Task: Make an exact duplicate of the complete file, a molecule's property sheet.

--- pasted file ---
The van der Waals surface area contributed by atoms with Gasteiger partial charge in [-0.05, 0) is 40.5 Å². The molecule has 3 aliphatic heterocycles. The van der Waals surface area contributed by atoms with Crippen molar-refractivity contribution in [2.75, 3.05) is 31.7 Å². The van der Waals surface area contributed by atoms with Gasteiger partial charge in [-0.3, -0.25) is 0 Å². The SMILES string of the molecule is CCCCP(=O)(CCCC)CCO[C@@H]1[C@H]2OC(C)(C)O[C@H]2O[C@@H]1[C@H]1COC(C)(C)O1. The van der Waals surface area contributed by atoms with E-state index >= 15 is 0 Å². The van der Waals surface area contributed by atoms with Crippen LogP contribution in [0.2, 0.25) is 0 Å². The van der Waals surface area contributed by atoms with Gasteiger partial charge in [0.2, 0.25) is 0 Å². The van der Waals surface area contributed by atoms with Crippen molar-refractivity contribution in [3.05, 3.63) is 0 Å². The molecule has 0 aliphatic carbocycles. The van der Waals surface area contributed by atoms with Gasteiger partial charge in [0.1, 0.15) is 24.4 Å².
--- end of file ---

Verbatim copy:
The van der Waals surface area contributed by atoms with Gasteiger partial charge in [-0.05, 0) is 40.5 Å². The molecule has 3 aliphatic heterocycles. The van der Waals surface area contributed by atoms with Crippen molar-refractivity contribution in [2.75, 3.05) is 31.7 Å². The van der Waals surface area contributed by atoms with Gasteiger partial charge in [-0.3, -0.25) is 0 Å². The SMILES string of the molecule is CCCCP(=O)(CCCC)CCO[C@@H]1[C@H]2OC(C)(C)O[C@H]2O[C@@H]1[C@H]1COC(C)(C)O1. The van der Waals surface area contributed by atoms with E-state index >= 15 is 0 Å². The van der Waals surface area contributed by atoms with Crippen LogP contribution in [0.2, 0.25) is 0 Å². The van der Waals surface area contributed by atoms with Gasteiger partial charge in [0.2, 0.25) is 0 Å². The van der Waals surface area contributed by atoms with Crippen molar-refractivity contribution in [3.05, 3.63) is 0 Å². The molecule has 0 aliphatic carbocycles. The van der Waals surface area contributed by atoms with Gasteiger partial charge in [0.1, 0.15) is 24.4 Å².